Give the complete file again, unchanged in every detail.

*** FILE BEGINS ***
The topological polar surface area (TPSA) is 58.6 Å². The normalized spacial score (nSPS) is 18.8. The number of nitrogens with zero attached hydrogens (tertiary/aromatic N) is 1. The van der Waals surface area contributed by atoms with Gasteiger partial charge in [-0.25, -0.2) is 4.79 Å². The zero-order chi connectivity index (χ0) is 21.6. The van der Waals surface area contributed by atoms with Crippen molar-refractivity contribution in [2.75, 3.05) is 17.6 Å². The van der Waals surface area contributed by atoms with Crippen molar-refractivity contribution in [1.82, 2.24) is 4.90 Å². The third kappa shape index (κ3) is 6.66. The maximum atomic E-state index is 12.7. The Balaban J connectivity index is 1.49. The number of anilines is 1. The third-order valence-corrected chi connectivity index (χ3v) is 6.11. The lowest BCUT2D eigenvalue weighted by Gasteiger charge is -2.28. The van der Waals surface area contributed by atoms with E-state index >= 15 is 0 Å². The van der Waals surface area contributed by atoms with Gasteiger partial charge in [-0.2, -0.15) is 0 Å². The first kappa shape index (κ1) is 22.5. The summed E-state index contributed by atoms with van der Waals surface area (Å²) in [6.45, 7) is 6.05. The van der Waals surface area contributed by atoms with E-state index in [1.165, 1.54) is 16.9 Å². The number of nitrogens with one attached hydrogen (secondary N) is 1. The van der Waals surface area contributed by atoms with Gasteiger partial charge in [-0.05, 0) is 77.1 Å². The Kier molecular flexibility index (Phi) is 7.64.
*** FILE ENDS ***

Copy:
The topological polar surface area (TPSA) is 58.6 Å². The normalized spacial score (nSPS) is 18.8. The number of nitrogens with zero attached hydrogens (tertiary/aromatic N) is 1. The van der Waals surface area contributed by atoms with Gasteiger partial charge in [-0.25, -0.2) is 4.79 Å². The zero-order chi connectivity index (χ0) is 21.6. The van der Waals surface area contributed by atoms with Crippen molar-refractivity contribution in [2.75, 3.05) is 17.6 Å². The van der Waals surface area contributed by atoms with Crippen molar-refractivity contribution in [1.82, 2.24) is 4.90 Å². The third kappa shape index (κ3) is 6.66. The maximum atomic E-state index is 12.7. The Balaban J connectivity index is 1.49. The number of anilines is 1. The third-order valence-corrected chi connectivity index (χ3v) is 6.11. The lowest BCUT2D eigenvalue weighted by Gasteiger charge is -2.28. The van der Waals surface area contributed by atoms with E-state index >= 15 is 0 Å². The van der Waals surface area contributed by atoms with Gasteiger partial charge in [-0.2, -0.15) is 0 Å². The first kappa shape index (κ1) is 22.5. The summed E-state index contributed by atoms with van der Waals surface area (Å²) in [6.45, 7) is 6.05. The van der Waals surface area contributed by atoms with E-state index in [1.165, 1.54) is 16.9 Å². The number of nitrogens with one attached hydrogen (secondary N) is 1. The van der Waals surface area contributed by atoms with Gasteiger partial charge in [-0.05, 0) is 77.1 Å². The Kier molecular flexibility index (Phi) is 7.64.